TABLE 1 ]  Studies in Four Never Smokers With Asthma With Loss of Lung Elastic Recoil and Persistent Expiratory Airflow Obstruction Who Had Unsuspected Microscopic Mild Centrilobular Emphysema at Autopsy

All values are post 270 μg albuterol metered dose inhaler, with normal prediction values previously noted.2527,39 Results demonstrate moderate to severe expiratory airflow limitation on spirometry, with marked reduction in specific airway conductance. There is hyperinflation (trapped gas) at static lung volumes including FRC, RV, and TLC. The hyperinflation at TLC is presumably due to loss of lung elastic recoil. The increase in RV and evidence of airway narrowing suggests early airway closure during expiration (“trapped gas”). Expiratory airflow limitation and hyperinflation at FRC and RV are interpreted as due to a combination of loss of lung elastic recoil and decreased intrinsic airway conductance. The latter is due to intrinsic airway remodeling, including mucous plugging and bronchoconstriction, with resultant premature airway closure. The normal Dlco/Va suggests the presence of an alveolar-capillary surface area within normal limits. The Thurlbeck scores32 on lung CT scan suggest trivial/mild emphysema. However, microscopic sections of formalin-inflated lung demonstrated mild diffuse breakdown of lung tissue (emphysema in Figure 3). Dlco/Va = diffusing capacity corrected for alveolar volume; FRC = functional residual capacity; HU = Hounsfield units; L = left; R = right; RV = residual volume; SGaw = specific airway conductance; TLC = total lung capacity; VC = vital capacity; VQ = voxel quantification for % lung < −950 HU. Cases 4, 9, and 10 were previously reported; case 11 has not been reported previously. Case numbers refer to dashed lines in Figure 1. (Adapted with permission from Gelb et al.36)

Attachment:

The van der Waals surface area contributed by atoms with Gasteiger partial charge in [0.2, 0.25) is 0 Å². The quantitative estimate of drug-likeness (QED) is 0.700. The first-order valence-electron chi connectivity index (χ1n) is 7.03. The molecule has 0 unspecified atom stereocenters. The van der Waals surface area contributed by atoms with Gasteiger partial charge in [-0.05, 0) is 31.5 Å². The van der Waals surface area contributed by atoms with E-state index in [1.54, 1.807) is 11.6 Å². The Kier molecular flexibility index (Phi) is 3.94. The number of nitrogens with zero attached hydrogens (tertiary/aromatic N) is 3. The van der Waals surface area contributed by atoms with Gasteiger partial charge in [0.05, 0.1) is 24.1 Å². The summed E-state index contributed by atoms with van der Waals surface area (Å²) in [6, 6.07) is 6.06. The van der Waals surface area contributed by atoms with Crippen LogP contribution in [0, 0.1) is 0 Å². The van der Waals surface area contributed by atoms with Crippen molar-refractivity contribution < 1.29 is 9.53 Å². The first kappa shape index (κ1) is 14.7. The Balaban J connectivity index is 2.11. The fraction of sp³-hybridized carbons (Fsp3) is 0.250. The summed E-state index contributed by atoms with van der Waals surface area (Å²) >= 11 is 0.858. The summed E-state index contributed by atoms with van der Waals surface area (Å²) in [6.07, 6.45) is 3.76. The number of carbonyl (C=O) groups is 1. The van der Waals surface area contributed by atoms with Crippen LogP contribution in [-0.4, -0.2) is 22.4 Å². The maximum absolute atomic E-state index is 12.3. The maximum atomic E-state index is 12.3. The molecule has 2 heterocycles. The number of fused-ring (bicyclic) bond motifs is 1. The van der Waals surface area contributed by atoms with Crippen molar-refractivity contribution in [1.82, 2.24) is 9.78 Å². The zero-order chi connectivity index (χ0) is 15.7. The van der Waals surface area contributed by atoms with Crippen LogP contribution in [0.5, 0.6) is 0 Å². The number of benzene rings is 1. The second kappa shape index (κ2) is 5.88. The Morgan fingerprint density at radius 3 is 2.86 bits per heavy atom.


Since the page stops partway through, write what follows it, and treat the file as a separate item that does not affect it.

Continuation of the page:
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Gelb AF, Licuanan J, Shinar CM, Zamel N. Unsuspected loss of lung elastic recoil in chronic persistent asthma. Chest. 2002;121(3):715-721. [CrossRef] [PubMed]
 
Gelb AF, Schein A, Nussbaum E, et al. Risk factors for near-fatal asthma. Chest. 2004;126(4):1138-1146. [PubMed]
 
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Kraft M, Cairns CB, Ellison MC, Pak J, Irvin C, Wenzel S. Improvements in distal lung function correlate with asthma symptoms after treatment with oral montelukast. Chest. 2006;130(6):1726-1732. [CrossRef] [PubMed]
 
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Gelb AF, Hogg JC, Müller NL, et al. Contribution of emphysema and small airways in COPD. Chest. 1996;109(2):353-359. [CrossRef] [PubMed]
 
Thurlbeck WM, Dunnill MS, Hartung W, Heard BE, Heppleston AG, Ryder RC. A comparison of three methods of measuring emphysema. Hum Pathol. 1970;1(2):215-226. [CrossRef] [PubMed]
 
Busacker A, Newell JD Jr, Keefe T, et al. A multivariate analysis of risk factors for the air-trapping asthmatic phenotype as measured by quantitative CT analysis. Chest. 2009;135(1):48-56. [CrossRef] [PubMed]
 
Biernacki W, Redpath AT, Best JJK, MacNee W. Measurement of CT lung density in patients with chronic asthma. Eur Respir J. 1997;10(11):2455-2459. [CrossRef] [PubMed]
 
Madani A, De Maertelaer V, Zanen J, Gevenois PA. Pulmonary emphysema: radiation dose and section thickness at multidetector CT quantification—comparison with macroscopic and microscopic morphometry. Radiology. 2007;243(1):250-257. [CrossRef] [PubMed]
 
Gelb AF, Yamamoto A, Mauad T, Kollin J, Schein MJ, Nadel JA. Unsuspected mild emphysema in nonsmoking patients with chronic asthma with persistent airway obstruction. J Allergy Clin Immunol. 2014;133(1):263-265. [CrossRef] [PubMed]